A Victim-Centered Approach to Sex Trafficking Cases

By Larry Alvarez, M.S., and Jocelyn Cañas-Moreira
Stock image of a woman consoling a female victim.


A 17-year-old girl was lured by someone she thought was an older boyfriend. She ran away from home to be with him, becoming isolated and estranged from her middle-class parents. With meager funds and no education or work experience, the girl was told to use her body. Almost immediately, she began dancing at a strip club and having sex for money. Her body was sold on the Internet and in classified ads, at strip clubs and private parties, and on the streets, sometimes as often as 20 times per day. Years of emotional, physical, sexual, and psychological abuse and manipulation replaced her dreams of going to college and becoming a nurse. Over time, she even forgot her name; instead, she bore tattoos of her pimp’s name so she would know that she forever was his property. Control over her emotions, behavior, thoughts, and life disappeared as she was trafficked from one hotel to the next, between cities, and across different states.

Cycle of Control

As this scenario illustrates, prostitutes often are victims of sex trafficking. Smuggling individuals for sex and forced labor is a worldwide criminal enterprise with an estimated annual revenue of $32 billion—surpassed only by the illegal drug trade.1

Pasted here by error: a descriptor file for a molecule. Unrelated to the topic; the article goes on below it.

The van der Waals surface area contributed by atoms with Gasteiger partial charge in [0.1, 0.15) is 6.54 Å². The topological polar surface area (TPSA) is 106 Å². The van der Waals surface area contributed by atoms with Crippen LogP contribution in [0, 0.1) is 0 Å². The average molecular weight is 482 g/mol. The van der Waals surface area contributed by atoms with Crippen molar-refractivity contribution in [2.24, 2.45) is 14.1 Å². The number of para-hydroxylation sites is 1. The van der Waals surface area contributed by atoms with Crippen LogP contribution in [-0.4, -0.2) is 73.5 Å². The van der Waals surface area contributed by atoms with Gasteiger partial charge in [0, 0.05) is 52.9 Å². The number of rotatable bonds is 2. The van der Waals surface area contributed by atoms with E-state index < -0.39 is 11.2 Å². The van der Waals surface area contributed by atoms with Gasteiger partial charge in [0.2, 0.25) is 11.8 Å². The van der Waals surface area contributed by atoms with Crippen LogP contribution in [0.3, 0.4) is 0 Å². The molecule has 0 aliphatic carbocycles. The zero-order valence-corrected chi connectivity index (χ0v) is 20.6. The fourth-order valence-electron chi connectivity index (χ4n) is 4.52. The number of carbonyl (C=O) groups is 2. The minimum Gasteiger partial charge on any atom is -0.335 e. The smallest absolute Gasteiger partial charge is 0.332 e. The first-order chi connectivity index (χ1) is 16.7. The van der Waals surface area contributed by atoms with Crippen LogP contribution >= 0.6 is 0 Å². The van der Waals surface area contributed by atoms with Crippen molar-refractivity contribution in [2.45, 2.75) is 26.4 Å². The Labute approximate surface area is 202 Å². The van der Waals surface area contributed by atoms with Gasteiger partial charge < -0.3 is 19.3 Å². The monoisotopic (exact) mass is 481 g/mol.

Law enforcement agencies usually combat prostitution with traditional vice enforcement focused on the street-level sex trade. Prostitutes frequently are arrested, treated as nuisance offenders by the criminal justice system, and returned to the streets shortly thereafter, propagating an ongoing series of events. While they are criminalized, the true predatory offenders—pimps and traffickers—are empowered to continue manipulating, controlling, and forcing girls into sexual servitude.

Prosecution for pimping often is difficult due to the lack of credibility of prostitutes. Their high-risk, transient lifestyle—occasionally involving narcotics—as well as exposure to a cycle of abuse and violence, renders the best efforts of police departments and prosecutors futile. Traditional law enforcement approaches generate large arrest numbers, but typically are unsuccessful in identifying victims or providing them with the resources necessary to break the cycle of control.

Nonjudgmental Approach

Victims’ testimonies are crucial to law enforcement investigations and successful prosecutions. Building trust and rapport with a traumatized victim is critical. A victim-centered approach provides a systematic focus on the individual’s needs and concerns to ensure compassionate and sensitive delivery of services in a nonjudgmental manner.2